An IDS is one of the many tools cybersecurity teams use to detect threats, and the 2 types above are often used together for a hybrid-based detection system (to accommodate their respective weaknesses). Other tools can be used to monitor the network for potential incursions, but automated systems like an IDS are increasingly common since it alleviates the pressure on the human element.

How to Respond to a Threat

A response plan usually involves several steps to contain, neutralize, and undo a breach. Unfortunately, neutralizing a threat is insufficient to maintain your network’s protection, and you must ensure it cannot happen again. This usually means identifying where the vulnerability in your firewall is so you can patch it and prevent subsequent attacks from getting through. 

Responding to a Cyber Threat

This is usually accomplished via penetration testing, but any patches to the firewall require additional testing. Otherwise, your attempt to remove one vulnerability could introduce a new one since the entire system is updated to accommodate the change.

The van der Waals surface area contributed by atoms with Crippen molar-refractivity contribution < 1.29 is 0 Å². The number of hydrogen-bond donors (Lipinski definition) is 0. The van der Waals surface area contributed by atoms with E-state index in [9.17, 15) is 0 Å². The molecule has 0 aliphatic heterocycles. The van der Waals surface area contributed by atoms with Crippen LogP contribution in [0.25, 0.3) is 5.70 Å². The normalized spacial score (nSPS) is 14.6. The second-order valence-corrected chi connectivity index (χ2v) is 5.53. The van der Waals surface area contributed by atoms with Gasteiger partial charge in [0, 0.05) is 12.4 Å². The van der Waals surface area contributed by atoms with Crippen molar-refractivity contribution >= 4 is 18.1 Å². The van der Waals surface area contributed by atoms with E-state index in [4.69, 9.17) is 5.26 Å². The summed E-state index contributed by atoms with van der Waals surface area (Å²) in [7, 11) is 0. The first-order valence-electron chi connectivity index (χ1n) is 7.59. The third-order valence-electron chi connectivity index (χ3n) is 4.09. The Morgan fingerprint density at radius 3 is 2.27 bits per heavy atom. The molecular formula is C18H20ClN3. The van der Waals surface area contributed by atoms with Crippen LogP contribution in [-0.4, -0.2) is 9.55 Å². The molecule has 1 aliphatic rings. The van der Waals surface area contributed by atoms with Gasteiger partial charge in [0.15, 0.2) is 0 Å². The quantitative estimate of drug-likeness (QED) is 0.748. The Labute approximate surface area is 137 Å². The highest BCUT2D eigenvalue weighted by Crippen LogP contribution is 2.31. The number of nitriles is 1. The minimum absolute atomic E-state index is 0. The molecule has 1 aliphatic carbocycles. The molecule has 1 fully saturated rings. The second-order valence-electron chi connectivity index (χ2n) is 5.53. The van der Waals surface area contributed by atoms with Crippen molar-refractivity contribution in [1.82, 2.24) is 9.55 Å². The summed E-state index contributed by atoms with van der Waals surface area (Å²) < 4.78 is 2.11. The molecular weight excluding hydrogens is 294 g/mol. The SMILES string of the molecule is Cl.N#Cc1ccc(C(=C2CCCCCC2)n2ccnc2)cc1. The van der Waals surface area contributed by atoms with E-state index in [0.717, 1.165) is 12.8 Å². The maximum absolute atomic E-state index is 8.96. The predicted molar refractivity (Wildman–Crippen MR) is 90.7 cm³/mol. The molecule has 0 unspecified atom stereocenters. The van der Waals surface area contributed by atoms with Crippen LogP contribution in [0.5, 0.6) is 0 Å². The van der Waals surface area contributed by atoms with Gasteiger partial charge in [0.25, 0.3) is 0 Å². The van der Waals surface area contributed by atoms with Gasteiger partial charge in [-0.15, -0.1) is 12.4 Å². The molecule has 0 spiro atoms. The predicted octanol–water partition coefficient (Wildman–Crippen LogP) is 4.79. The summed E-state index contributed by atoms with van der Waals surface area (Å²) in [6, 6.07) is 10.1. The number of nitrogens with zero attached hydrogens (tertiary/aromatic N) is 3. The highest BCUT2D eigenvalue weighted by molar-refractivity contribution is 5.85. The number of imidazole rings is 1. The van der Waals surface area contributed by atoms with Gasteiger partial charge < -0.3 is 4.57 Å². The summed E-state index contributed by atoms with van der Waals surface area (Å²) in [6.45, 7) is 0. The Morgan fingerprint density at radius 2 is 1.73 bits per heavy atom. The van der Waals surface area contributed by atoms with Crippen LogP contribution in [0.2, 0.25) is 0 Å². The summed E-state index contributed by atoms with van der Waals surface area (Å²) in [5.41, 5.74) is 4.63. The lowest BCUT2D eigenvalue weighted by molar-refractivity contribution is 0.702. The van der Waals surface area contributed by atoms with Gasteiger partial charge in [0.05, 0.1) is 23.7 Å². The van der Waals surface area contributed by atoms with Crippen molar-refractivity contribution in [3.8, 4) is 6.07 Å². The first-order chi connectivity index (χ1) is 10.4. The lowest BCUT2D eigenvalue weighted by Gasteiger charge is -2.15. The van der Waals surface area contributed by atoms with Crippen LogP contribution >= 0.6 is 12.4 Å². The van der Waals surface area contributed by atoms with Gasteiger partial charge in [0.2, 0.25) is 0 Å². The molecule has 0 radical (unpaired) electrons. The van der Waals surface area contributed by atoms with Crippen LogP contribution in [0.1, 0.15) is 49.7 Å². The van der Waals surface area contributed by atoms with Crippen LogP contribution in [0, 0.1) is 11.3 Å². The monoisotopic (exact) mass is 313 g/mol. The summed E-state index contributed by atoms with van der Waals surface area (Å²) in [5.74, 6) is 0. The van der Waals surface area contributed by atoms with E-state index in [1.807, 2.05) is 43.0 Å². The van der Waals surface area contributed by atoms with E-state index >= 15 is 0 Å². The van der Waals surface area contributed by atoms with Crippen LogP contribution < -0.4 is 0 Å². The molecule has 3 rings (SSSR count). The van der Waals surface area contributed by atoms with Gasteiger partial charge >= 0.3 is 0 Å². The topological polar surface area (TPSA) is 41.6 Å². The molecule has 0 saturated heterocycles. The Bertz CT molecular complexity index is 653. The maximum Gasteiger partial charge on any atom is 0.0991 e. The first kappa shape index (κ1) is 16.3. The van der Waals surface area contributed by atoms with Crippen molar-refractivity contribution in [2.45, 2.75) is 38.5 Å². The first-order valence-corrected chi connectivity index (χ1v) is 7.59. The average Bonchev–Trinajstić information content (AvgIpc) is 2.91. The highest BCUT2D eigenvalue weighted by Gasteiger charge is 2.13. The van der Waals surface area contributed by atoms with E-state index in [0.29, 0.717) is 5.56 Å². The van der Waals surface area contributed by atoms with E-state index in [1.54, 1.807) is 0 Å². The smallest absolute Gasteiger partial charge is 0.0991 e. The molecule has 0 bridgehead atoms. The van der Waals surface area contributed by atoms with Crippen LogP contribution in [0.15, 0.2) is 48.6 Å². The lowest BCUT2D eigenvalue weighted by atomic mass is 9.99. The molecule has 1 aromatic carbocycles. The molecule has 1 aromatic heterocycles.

Therefore, any successful breach must be neutralized, and the entire network subjected to a battery of tests to ensure no new issues are created. Fortunately, these tasks can be accomplished in-house or via a managed 3rd party. The trick is finding a 3rd party you can rely on to protect your network.

Technically Speaking…

A managed cyber threat detection and response plan is a typical cybersecurity grid delegated to a 3rd party instead of an in-house team. This has advantages for companies looking to manage their financial resources or struggling to find cybersecurity professionals. Employing the services of a 3rd party can be beneficial if you need immediate cybersecurity support, but finding a reliable team can be difficult.

A 3rd Party Cybersecurity Team

We at U.S. Cybersecurity understand how important a protected network is and that there are no substitutes for qualified professionals. That is why we offer comprehensive services designed to protect your network from potential breaches. Our services include threat detection and resolution, including our newly implemented IDS protocols. We can offer high-quality network protection and repair regardless of the type of breach you encounter. 

We also provide vulnerability assessment and threat-hunting services to identify risks in your firewall before a threat arises. Network security is extremely important and should not be sacrificed because of resource constraints. We encourage you to visit our website to secure your company against threats. We are standing by and ready to assist you.

Herman McCargo

Herman is a Microsoft Certified Security Engineer and Cybersecurity Specialist. He’s been in the technology field for over 20 years and has expertise working with the most critical technology infrastructures. He has a deep understanding of cyber risks, threat mitigation and prevention, and overseeing infrastructure.